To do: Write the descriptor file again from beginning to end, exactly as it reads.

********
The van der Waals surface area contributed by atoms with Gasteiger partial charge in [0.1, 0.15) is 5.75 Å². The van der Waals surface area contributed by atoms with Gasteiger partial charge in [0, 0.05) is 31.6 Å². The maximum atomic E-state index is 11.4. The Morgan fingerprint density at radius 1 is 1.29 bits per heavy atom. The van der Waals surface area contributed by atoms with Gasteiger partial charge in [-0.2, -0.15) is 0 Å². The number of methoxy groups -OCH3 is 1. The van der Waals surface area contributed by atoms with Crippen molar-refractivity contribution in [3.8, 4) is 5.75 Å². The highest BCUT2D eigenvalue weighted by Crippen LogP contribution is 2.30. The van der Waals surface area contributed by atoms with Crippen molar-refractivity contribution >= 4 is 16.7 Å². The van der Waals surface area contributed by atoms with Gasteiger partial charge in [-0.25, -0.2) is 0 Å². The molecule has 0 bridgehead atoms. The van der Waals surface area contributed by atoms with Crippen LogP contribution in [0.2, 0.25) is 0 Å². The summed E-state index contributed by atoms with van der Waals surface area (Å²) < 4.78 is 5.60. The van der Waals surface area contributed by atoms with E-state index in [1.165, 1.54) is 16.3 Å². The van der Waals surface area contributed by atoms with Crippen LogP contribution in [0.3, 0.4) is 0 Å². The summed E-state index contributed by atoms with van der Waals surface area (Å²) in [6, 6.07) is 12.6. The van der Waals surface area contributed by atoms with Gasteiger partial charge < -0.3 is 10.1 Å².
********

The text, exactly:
The van der Waals surface area contributed by atoms with Gasteiger partial charge in [0.1, 0.15) is 5.75 Å². The van der Waals surface area contributed by atoms with Gasteiger partial charge in [0, 0.05) is 31.6 Å². The maximum atomic E-state index is 11.4. The Morgan fingerprint density at radius 1 is 1.29 bits per heavy atom. The van der Waals surface area contributed by atoms with Gasteiger partial charge in [-0.2, -0.15) is 0 Å². The number of methoxy groups -OCH3 is 1. The van der Waals surface area contributed by atoms with Crippen molar-refractivity contribution in [3.8, 4) is 5.75 Å². The highest BCUT2D eigenvalue weighted by Crippen LogP contribution is 2.30. The van der Waals surface area contributed by atoms with Crippen molar-refractivity contribution >= 4 is 16.7 Å². The van der Waals surface area contributed by atoms with Gasteiger partial charge in [-0.25, -0.2) is 0 Å². The molecule has 0 bridgehead atoms. The van der Waals surface area contributed by atoms with Crippen LogP contribution in [0.2, 0.25) is 0 Å². The summed E-state index contributed by atoms with van der Waals surface area (Å²) < 4.78 is 5.60. The van der Waals surface area contributed by atoms with E-state index in [1.165, 1.54) is 16.3 Å². The van der Waals surface area contributed by atoms with Crippen LogP contribution in [0.3, 0.4) is 0 Å². The summed E-state index contributed by atoms with van der Waals surface area (Å²) in [6, 6.07) is 12.6. The van der Waals surface area contributed by atoms with Gasteiger partial charge < -0.3 is 10.1 Å².